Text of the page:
IN Dei nomine, Amen. The Xth daie of Aprill, the yere of our Lord Gode Mcccclxxxxii. I Elisabeth by the grace of God Quene of England, late wif to the most victoroiuse Prince of blessed memorie Edward the Fourth, being of hole mynde, seying the worlde so traunsitorie, and no creature certayne whanne they shall departe from hence, havyng Almyghty God fressh in mynde, in whome is all mercy and grace, bequeath my sowle into his handes, beseechyng him of the same mercy , to accept it graciously , and oure blessed Lady Quene of comfort, and all the holy company of hevyn, to be good meanes for me. It`m , I bequeith my body to be buried with the body of my Lord at Windessore, according to the will of my said Lord and myne, without pompes entreing or costlie expensis donne thereabought. It`m, where I have no wordely goodes to do the Quene`s Grace, my derest doughter, a pleaser with, nether to reward any of my children, according to my hart and mynde, I beseech Almyghty Gode, to blysse here Grace, with all her noble issue, and with as good hart and mynde as is to me possible, I geve her Grace my blessing, and all the forsaide my children. It`m, I will that suche smale stufe and goodes that I have be disposed truly in the contentac`on of my dettes and for the helth of my sowle, as farre as they will extende. It`m, yf any of my bloode wille any of my saide stufe or goodes to me perteyning , I will that they have the prefermente before any other. And of this my present testament I make and ordeyne myne Executores , that is to sey, John Ingilby, Priour of the Chartour-house of Shene, , William Sutton and Thomas Brente, Doctors. And I besech my said derest doughter, the Quene`s grace, and my sone, Thomas, Marques Dorsett, to putte there good willes and help for the performans of this my testamente. In witnesse wherof , to this my present testament I have sett my seale, these winesses, John Abbot of the monastry of Sainte Saviour of Bermondefley, and Benedictus Cun, Doctor of Fyfik. Yeven the day and yere abovesaid.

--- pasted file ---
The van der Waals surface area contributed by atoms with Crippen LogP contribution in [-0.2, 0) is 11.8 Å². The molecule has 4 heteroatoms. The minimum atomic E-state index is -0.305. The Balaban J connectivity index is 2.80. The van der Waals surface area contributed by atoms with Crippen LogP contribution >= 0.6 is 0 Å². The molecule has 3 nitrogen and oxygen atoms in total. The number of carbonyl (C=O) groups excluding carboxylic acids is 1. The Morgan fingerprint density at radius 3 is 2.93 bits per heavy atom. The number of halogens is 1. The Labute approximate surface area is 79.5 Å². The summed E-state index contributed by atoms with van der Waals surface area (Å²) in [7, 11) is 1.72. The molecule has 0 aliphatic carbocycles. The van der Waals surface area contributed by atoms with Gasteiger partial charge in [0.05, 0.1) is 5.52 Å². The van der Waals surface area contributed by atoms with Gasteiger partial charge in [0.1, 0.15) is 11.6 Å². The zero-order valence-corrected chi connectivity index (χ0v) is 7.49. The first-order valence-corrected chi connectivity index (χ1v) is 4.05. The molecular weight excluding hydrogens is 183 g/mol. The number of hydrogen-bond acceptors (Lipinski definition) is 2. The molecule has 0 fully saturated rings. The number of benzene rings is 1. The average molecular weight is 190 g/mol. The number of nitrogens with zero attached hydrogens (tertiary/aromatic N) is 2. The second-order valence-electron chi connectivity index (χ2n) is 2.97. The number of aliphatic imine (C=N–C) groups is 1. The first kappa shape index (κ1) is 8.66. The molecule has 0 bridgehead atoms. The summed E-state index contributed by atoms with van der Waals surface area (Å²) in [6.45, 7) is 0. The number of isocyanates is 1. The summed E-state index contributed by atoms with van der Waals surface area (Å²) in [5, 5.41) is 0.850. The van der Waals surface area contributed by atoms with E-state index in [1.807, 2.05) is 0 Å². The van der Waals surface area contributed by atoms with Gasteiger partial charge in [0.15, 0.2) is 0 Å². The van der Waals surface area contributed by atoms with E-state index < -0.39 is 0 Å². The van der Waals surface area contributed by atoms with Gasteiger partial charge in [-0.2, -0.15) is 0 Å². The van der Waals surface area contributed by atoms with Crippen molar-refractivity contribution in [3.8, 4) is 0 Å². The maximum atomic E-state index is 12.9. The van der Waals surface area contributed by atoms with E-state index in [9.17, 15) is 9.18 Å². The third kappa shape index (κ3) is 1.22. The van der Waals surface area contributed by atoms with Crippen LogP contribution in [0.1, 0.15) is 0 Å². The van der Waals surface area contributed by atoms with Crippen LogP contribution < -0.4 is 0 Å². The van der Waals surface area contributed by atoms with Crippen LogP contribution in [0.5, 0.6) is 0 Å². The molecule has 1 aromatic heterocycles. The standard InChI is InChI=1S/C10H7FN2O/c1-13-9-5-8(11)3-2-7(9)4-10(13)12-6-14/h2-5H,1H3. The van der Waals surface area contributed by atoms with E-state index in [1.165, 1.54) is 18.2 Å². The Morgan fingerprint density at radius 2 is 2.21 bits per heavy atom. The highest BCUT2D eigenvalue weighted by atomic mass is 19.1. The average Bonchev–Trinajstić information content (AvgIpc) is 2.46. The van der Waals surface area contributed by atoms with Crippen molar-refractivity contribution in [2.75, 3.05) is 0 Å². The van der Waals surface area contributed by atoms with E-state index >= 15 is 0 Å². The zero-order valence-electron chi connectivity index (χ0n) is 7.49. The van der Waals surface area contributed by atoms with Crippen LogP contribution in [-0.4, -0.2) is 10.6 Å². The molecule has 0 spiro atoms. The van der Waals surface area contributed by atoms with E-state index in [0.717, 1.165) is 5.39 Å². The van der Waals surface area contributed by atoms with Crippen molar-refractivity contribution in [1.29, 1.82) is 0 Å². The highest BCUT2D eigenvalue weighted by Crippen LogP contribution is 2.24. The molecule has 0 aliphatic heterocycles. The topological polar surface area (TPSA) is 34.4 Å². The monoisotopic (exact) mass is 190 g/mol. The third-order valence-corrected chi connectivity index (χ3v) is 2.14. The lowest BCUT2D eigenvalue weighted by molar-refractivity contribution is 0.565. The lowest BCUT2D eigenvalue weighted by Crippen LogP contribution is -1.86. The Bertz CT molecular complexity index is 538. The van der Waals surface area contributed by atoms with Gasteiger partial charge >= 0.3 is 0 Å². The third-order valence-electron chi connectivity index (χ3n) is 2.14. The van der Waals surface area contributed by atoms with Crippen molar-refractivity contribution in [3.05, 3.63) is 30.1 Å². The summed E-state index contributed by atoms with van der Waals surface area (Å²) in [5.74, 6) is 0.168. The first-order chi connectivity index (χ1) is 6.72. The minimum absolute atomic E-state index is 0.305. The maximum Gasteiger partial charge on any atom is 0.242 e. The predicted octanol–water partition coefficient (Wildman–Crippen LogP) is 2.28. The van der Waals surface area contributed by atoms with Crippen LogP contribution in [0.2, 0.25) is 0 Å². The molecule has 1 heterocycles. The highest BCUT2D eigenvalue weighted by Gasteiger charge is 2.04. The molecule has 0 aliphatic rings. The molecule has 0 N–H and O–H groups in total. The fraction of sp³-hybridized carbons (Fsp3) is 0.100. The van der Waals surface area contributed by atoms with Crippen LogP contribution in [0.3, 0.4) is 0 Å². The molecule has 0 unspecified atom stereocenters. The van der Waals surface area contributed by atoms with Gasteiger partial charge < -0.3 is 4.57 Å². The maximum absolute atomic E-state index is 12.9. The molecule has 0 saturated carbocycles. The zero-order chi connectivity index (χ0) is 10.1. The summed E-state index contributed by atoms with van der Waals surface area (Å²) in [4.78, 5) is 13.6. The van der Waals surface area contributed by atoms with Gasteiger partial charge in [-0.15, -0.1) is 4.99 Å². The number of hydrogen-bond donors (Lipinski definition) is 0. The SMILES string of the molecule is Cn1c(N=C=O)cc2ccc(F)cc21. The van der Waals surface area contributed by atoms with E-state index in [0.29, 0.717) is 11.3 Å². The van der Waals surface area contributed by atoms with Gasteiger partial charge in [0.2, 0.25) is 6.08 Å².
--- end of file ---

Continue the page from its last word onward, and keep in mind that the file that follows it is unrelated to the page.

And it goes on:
~~ Last Will of Elizabeth Woodville, Dowager Queen of England ~~
On the 8th June 1492, Elizabeth Woodville, by the Wrath of God, Queen of England, died at Bermondsey Abbey. The White Queen had been Edward IV`s consort until his unexpected death in 1483, thus kick starting a chain of unfortunate events which culminated in her brother-law Richard deposing her young son, and placing himself upon the throne of England……The rest is history as they say. By the time of her death at the age of around 55, all of her eleven brothers and sisters were dead, except her youngest sister, Katherine. Only one of her known sons is thought to have survived her: Richard Grey had been eliminated by Richard, Duke of Gloucester , in 1483, and her two sons born to King Edward, Edward V and Richard, Duke of York, disappeared from public view later in the same year.
Despite persistent rumours of her not seeing eye to eye with her son-in-law, Henry Tudor after Richard III had been killed at Bosworth Field in 1485, she appears to have voluntarily turned her back on the court and end her days at Bermondsey, a perfectly respectable lodging for a dowager Queen. After such a spectacularly vivid and eventful life, Elizabeth had little of monetary value to leave at her death, although the fleeting phrase…..”smale stufe and goodes” she refers to, may indicate she may have enjoyed a certain amount of creature comforts during her self imposed exile. By her death, virtually all of her family, and people of note she had personally known and locked horns with, in the advancement and defence of her siblings and children, were no more. The attrition rate of the great, the good, and the not so good of her life and times was as astronomically high as the prizes they fought and died for. The quiet and humble leaving of her life, belies her family reputation for greed and avarice: perhaps she had plucked down the forbidden fruit and found it`s taste ultimately wanting.